Exercise can benefit everyone, including people with diabetes. It can play an essential part in managing your condition, blood sugar levels and weight, as well as improving your overall health and wellness.
In fact, physical exercise is so important that the American Diabetes Association (ADA) recommends that people with type 2 diabetes should perform at least 150 minutes/week of moderate to vigorous exercise with no more than two consecutive days between bouts of activity.
There are many benefits of being active if you have type 1, type 2 or other types of diabetes. They include:
- Helps to improve cholesterol to reduce the risk of problems like heart disease. Exercise can raise good cholesterol (HDL) and lower bad cholesterol (LDL) and triglycerides.
- Lowers your risk for stroke.
- Strengthens the heart and improves blood circulation.
- Lowers blood pressure.
- Improves balance to prevent falls.
- It can lower your blood glucose levels and improve A1C levels.
- Cells become more sensitive to insulin and work more efficiently when they´re active.
- Strengthens muscles and bones.
- Helps you lose weight and keep it off after you´ve lost it.
- Improves the flexibility of your joints. This can make it easier to move when you are active.
- Relieves stress and reduces anxiety.
- Increases your energy levels and helps you to sleep better.
It´s important to remember the health benefits of exercise are enhanced if you´re eating a healthy diet and not smoking.
Types of Exercise
There isn’t one particular type of exercise that´s suitable for everyone with diabetes. The trick is to find what works best for you. This depends on a variety of factors, such as what type of exercise you enjoy and how much time you have.
It doesn’t matter where you are physically; it´s important to do something. Start slowly if exercising is new to you and you´ve never set foot in a gym before.
In general, it´s best to do a mixture of activities as these will exercise different parts of the body.
Here are a few ideas:
Swimming - stretches and relaxes your muscles and doesn´t put a lot of pressure on your joints.
Walking - can be done by almost anyone, anywhere. If you´ve got a dog, make regular trips to the park. It will do both you and your four-legged friend a world of good.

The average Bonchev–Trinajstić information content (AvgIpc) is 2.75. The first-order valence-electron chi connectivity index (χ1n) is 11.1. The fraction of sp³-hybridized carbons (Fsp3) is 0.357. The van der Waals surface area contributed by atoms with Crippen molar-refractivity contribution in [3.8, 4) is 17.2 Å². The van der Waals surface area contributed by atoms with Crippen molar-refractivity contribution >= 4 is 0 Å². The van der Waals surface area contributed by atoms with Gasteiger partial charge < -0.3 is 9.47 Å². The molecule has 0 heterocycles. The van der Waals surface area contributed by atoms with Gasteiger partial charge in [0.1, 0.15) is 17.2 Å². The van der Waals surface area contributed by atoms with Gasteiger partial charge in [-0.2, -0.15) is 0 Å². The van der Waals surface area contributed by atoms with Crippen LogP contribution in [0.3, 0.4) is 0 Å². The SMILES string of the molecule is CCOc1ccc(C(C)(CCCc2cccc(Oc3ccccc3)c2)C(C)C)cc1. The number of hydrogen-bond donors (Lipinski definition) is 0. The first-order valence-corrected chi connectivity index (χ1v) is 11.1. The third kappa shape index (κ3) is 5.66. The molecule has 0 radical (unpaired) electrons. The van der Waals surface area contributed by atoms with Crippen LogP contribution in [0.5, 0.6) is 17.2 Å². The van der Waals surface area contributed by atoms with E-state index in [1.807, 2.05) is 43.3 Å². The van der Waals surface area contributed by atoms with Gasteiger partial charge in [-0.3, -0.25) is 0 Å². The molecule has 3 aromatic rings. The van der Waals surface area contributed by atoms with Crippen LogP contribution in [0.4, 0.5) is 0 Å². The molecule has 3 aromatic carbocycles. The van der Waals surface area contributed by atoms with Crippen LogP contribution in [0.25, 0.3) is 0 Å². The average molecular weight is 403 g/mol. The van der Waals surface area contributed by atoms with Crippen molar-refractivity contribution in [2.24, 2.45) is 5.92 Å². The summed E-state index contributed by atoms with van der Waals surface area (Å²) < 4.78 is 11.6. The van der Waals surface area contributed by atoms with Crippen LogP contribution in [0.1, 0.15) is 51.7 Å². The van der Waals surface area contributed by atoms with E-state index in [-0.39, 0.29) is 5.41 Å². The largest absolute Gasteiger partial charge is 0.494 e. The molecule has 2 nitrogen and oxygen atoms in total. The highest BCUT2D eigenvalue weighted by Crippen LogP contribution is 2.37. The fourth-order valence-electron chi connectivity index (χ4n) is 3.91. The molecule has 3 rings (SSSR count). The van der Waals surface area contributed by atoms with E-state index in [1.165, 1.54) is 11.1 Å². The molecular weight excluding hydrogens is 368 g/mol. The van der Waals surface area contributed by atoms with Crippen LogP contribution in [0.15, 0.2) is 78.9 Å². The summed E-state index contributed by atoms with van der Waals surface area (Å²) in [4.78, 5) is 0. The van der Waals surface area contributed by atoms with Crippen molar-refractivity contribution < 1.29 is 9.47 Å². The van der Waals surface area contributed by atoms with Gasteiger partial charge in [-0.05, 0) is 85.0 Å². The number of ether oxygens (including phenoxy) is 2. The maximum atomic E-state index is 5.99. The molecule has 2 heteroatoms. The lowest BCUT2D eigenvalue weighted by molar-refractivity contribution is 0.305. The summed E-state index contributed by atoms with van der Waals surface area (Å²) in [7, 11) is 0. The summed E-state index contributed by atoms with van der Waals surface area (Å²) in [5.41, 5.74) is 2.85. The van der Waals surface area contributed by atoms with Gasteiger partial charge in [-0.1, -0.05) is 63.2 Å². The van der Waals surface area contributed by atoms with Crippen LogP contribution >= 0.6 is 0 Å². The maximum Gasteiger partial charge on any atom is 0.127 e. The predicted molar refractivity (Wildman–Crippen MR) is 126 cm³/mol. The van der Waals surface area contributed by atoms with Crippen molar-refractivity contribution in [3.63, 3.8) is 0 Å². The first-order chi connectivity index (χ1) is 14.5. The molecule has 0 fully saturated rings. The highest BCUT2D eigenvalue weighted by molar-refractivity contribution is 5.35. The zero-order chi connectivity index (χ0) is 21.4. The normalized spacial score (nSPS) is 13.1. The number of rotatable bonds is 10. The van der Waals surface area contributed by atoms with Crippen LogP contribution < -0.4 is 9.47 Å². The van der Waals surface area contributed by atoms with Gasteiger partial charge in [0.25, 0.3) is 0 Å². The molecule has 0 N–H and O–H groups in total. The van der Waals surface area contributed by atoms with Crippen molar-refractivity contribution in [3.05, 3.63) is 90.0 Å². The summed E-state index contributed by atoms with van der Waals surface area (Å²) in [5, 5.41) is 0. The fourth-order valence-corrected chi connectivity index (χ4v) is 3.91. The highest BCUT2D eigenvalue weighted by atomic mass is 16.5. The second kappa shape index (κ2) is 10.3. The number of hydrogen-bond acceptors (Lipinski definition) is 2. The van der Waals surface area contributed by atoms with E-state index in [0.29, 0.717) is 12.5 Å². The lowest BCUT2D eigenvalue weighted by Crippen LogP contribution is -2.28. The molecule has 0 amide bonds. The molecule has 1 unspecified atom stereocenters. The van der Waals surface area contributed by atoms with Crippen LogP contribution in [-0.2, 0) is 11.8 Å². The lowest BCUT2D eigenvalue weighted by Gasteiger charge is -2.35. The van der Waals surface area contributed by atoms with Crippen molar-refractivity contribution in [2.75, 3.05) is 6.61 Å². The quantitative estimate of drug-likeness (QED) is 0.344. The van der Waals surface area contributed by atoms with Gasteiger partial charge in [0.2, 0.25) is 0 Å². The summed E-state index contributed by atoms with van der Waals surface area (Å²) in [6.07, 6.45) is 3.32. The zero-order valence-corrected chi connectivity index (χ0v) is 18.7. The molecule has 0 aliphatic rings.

Dancing - put on some groovy music and let yourself go for a fun way to exercise. For those with limited physical abilities, sit on a chair and do some chair dancing. Chair-based exercises are particularly a good idea for people who have problems with their feet, such as neuropathy or foot ulcers.
Work out with video games - many video games on the market are designed to get people of all ages and conditions up on their feet. They offer a range of exercise programs and activities for all ability types.
Team sports - if you think you´ll be bored exercising on your own, join a recreational sports team. Consider basketball, softball and tennis pairs. You´ll get an excellent aerobic workout and the opportunity to socialize with teammates.
Exercising at Home
If you are spending a lot of time at home, there are still ways you can get moving. For example…
- Stretch your arms and legs while sitting in a chair.
- Use water bottles or cans of food as weights.
- Do some vacuuming.
- Walk on the spot for a few minutes, perhaps during TV commercials between programs.
- Do some yoga. If you´ve never tried it, learn through online classes and videos.
When To Exercise
According to Harvard Medical School, the best time for people with diabetes to exercise is one to three hours after eating when blood sugar levels are likely to be higher. If you´re taking insulin, they advise testing your blood sugar before exercising. If it is below 100 mg-dl, the recommendation is to eat a piece of fruit or a small snack to avoid hypoglycemia.
Talk To Your Healthcare Provider
You may want to consult a doctor or other healthcare provider in the first instance if you´re concerned about your health and haven´t been particularly active before. They will consider any complications you may have to help decide what´s best for you.
If you have diabetes and want to know more about boosting your general well-being or would like treatments for complications such as leg ulcers and varicose veins, please come and talk to us at the Midwest Institute for Non-Surgical Therapy. Dr. Akinwande and the friendly and experienced team can see you at one of five locations including the latest addition in Chicago, IL. Call 314 255 2204 to schedule an initial consultation.